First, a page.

Few groups were more deserving of the “People’s Band” designation than Grand Funk Railroad in their heyday. Dismissed by many critics, the Michigan-based trio—Mark Farner, Don Brewer and Mel Schacher—took their music straight to their fans, touring incessantly and releasing platinum-selling albums chock full of working-class slogans and blues-rock swagger. Even today, tracks like “Mean Mistreater” and “I’m Your Captain” evoke the communal spirit central to the band’s appeal. Rechristening themselves “Grand Funk,” the band later added a keyboardist and earned critical favor with their We’re an American Band album, but for many fans, those early years remain particularly special.
Of all the major bands to emerge during the late ’70s punk and new wave movement, the Police may well have been the most unique. While initially pegged to those genres, the gifted trio’s musical ambitions quickly took them in directions far outside those narrow parameters. Buoyed by Andy Summers’ intricate guitar arrangements and Stewart Copeland’s polyrhythmic percussion, bassist-singer Sting proved to be one of the era’s most polished, charismatic frontmen. Together, as demonstrated on songs such as “King of Pain” and “Don’t Stand So Close to Me,” the trio appeared ready-made for pop perfection—and for a time, they were.
For nearly four decades Motörhead occupied a sweet spot where punk and metal collided. While the band’s lineup sometimes expanded beyond the trio format, both the early years and the later years saw frontman Lemmy Kilmister and his mates put forth their raging style as a threesome. Songs such as the thunderous “Bomber” and the classic “Ace of Spades” helped define thrash-metal and influenced scores of young bands that were drawn to similar sound and fury. Small wonder that Lemmy’s death earlier this year was mourned by fans—and fellow rockers—far and wide.
Emerson, Lake & Palmer
No band embodied the grand-scale ambitions of the prog-rock movement more fully than Emerson, Lake & Palmer did. Weaving classical music flourishes into a contemporary rock fabric didn’t always yield seamless results, but at their best, band members Keith Emerson, Greg Lake and Carl Palmer gave rock ’n’ roll an element of high-brow credibility. The trio’s 1972 hit, “From the Beginning,” remains requisite learning for rock guitarists aspiring toward a classical approach, while “Karn Evil 9” did for rock keyboards what Jimi Hendrix did for electric guitar.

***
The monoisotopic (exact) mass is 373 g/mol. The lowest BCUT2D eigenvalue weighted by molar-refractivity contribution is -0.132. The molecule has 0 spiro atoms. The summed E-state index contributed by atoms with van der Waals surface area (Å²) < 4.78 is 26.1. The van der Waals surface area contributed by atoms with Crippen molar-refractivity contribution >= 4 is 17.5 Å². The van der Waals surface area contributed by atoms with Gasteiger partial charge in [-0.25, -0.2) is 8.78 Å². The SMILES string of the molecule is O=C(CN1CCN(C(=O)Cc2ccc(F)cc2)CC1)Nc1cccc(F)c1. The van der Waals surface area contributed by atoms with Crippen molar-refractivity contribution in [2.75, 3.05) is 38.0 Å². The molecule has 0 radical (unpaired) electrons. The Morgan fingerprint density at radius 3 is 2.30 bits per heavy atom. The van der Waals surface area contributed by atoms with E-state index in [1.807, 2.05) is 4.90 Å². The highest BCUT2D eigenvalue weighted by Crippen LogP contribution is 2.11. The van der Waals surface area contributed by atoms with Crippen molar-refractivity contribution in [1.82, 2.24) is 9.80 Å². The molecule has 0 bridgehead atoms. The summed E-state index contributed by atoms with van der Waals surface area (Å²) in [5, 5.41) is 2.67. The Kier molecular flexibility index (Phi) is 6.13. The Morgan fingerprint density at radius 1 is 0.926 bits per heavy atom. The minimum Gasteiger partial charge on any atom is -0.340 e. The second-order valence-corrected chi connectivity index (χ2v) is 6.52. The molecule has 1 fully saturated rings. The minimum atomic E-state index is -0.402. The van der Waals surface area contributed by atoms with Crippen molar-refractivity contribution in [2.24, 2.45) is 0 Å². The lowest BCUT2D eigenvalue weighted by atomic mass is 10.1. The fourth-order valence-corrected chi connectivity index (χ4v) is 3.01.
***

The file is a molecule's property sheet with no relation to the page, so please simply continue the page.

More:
Along with the Jimi Hendrix Experience, Cream established the template for nearly every power trio that came in their wake. Featuring a thunderous rhythm section in the persons of Jack Bruce and Ginger Baker, and a young guitar goliath in Eric Clapton, the band unleashed a new, adventurous sound that helped pave the way for the likes of Led Zeppelin, Black Sabbath and the Jeff Beck Group. Tracks such as “White Room” and “Sunshine of Your Love” mixed blues, hard rock and psychedelia in ways previously unimagined.
Jimi Hendrix Experience
Simply put, the Jimi Hendrix Experience expanded the possibilities for electric-guitar-based rock beyond anyone’s wildest dreams. Tethered to drummer Mitch Mitchell’s jazz-flavored grooves and bassist Noel Redding’s anchoring bass lines, Hendrix obliterated the line between lead and rhythm guitar, crafting six-string arrangements that were near-orchestral. Tracks such as “Purple Haze,” “Hey Joe” and “The Wind Cries Mary” framed traditional blues in otherworldly textures. At the time of his death, Hendrix was looking to expand his music and his band format, but the image of him onstage, flanked by just two sidemen, remains indelible.